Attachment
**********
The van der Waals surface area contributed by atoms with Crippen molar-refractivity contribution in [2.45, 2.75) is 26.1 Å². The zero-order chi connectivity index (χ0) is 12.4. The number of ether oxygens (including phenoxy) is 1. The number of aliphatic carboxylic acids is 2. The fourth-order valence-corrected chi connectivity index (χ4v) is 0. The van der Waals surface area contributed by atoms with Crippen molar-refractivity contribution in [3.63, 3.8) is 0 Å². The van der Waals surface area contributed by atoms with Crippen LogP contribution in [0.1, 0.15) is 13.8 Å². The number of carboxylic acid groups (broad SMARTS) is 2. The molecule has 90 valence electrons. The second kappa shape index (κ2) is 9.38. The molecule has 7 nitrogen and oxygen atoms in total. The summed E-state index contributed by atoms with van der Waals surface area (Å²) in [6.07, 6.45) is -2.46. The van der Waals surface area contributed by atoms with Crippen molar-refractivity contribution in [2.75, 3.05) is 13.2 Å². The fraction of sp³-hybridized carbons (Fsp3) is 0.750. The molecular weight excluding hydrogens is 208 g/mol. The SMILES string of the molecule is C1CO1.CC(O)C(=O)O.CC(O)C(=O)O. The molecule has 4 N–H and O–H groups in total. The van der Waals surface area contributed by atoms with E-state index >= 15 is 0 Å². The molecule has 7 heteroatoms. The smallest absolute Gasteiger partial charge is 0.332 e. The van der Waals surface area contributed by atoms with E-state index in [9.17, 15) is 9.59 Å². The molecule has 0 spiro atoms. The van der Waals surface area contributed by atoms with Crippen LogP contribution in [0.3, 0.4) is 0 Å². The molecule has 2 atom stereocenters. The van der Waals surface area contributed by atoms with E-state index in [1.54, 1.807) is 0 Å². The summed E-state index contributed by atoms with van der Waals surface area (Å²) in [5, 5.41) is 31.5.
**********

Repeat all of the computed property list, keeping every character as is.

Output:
The van der Waals surface area contributed by atoms with Crippen molar-refractivity contribution in [2.45, 2.75) is 26.1 Å². The zero-order chi connectivity index (χ0) is 12.4. The number of ether oxygens (including phenoxy) is 1. The number of aliphatic carboxylic acids is 2. The fourth-order valence-corrected chi connectivity index (χ4v) is 0. The van der Waals surface area contributed by atoms with Crippen molar-refractivity contribution in [3.63, 3.8) is 0 Å². The van der Waals surface area contributed by atoms with Crippen LogP contribution in [0.1, 0.15) is 13.8 Å². The number of carboxylic acid groups (broad SMARTS) is 2. The molecule has 90 valence electrons. The second kappa shape index (κ2) is 9.38. The molecule has 7 nitrogen and oxygen atoms in total. The summed E-state index contributed by atoms with van der Waals surface area (Å²) in [6.07, 6.45) is -2.46. The van der Waals surface area contributed by atoms with Crippen molar-refractivity contribution in [2.75, 3.05) is 13.2 Å². The fraction of sp³-hybridized carbons (Fsp3) is 0.750. The molecular weight excluding hydrogens is 208 g/mol. The SMILES string of the molecule is C1CO1.CC(O)C(=O)O.CC(O)C(=O)O. The molecule has 4 N–H and O–H groups in total. The van der Waals surface area contributed by atoms with E-state index >= 15 is 0 Å². The molecule has 7 heteroatoms. The smallest absolute Gasteiger partial charge is 0.332 e. The van der Waals surface area contributed by atoms with E-state index in [9.17, 15) is 9.59 Å². The molecule has 0 spiro atoms. The van der Waals surface area contributed by atoms with Crippen LogP contribution in [0.3, 0.4) is 0 Å². The molecule has 2 atom stereocenters. The van der Waals surface area contributed by atoms with E-state index in [1.54, 1.807) is 0 Å². The summed E-state index contributed by atoms with van der Waals surface area (Å²) in [5, 5.41) is 31.5.